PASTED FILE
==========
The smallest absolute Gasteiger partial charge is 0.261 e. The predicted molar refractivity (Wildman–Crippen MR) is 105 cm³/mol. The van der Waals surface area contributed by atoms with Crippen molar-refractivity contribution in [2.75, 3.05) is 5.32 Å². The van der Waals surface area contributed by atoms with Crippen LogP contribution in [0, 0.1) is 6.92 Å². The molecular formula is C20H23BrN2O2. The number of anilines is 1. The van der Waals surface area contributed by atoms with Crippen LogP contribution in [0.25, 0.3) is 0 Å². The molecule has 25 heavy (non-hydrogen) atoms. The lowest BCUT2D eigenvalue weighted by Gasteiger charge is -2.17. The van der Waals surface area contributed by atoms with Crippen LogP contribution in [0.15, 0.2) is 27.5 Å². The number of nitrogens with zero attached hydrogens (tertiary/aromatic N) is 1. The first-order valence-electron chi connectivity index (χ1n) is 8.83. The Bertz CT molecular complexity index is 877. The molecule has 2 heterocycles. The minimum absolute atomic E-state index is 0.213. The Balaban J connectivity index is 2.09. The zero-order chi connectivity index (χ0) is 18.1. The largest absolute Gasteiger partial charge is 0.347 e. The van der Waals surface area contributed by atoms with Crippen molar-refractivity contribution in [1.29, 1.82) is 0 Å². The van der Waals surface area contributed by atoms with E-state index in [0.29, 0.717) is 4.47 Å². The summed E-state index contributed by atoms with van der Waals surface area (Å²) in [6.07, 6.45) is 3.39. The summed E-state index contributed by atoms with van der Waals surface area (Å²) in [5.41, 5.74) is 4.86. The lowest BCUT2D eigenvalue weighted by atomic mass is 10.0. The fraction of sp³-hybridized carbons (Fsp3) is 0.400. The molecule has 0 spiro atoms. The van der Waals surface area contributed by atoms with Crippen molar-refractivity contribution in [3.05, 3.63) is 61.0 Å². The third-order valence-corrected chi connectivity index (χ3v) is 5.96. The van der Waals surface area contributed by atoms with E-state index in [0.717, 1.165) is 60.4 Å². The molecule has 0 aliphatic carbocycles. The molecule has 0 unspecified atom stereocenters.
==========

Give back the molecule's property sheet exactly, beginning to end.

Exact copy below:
The smallest absolute Gasteiger partial charge is 0.261 e. The predicted molar refractivity (Wildman–Crippen MR) is 105 cm³/mol. The van der Waals surface area contributed by atoms with Crippen molar-refractivity contribution in [2.75, 3.05) is 5.32 Å². The van der Waals surface area contributed by atoms with Crippen LogP contribution in [0, 0.1) is 6.92 Å². The molecular formula is C20H23BrN2O2. The number of anilines is 1. The van der Waals surface area contributed by atoms with Crippen LogP contribution in [0.25, 0.3) is 0 Å². The molecule has 25 heavy (non-hydrogen) atoms. The lowest BCUT2D eigenvalue weighted by Gasteiger charge is -2.17. The van der Waals surface area contributed by atoms with Crippen LogP contribution in [0.15, 0.2) is 27.5 Å². The number of nitrogens with zero attached hydrogens (tertiary/aromatic N) is 1. The first-order valence-electron chi connectivity index (χ1n) is 8.83. The Bertz CT molecular complexity index is 877. The molecule has 2 heterocycles. The minimum absolute atomic E-state index is 0.213. The Balaban J connectivity index is 2.09. The zero-order chi connectivity index (χ0) is 18.1. The largest absolute Gasteiger partial charge is 0.347 e. The van der Waals surface area contributed by atoms with Crippen molar-refractivity contribution in [1.29, 1.82) is 0 Å². The van der Waals surface area contributed by atoms with E-state index in [0.29, 0.717) is 4.47 Å². The summed E-state index contributed by atoms with van der Waals surface area (Å²) in [6.07, 6.45) is 3.39. The summed E-state index contributed by atoms with van der Waals surface area (Å²) in [5.41, 5.74) is 4.86. The lowest BCUT2D eigenvalue weighted by atomic mass is 10.0. The fraction of sp³-hybridized carbons (Fsp3) is 0.400. The molecule has 0 spiro atoms. The van der Waals surface area contributed by atoms with Crippen molar-refractivity contribution in [3.05, 3.63) is 61.0 Å². The third-order valence-corrected chi connectivity index (χ3v) is 5.96. The van der Waals surface area contributed by atoms with E-state index in [0.717, 1.165) is 60.4 Å². The molecule has 0 aliphatic carbocycles. The molecule has 0 unspecified atom stereocenters.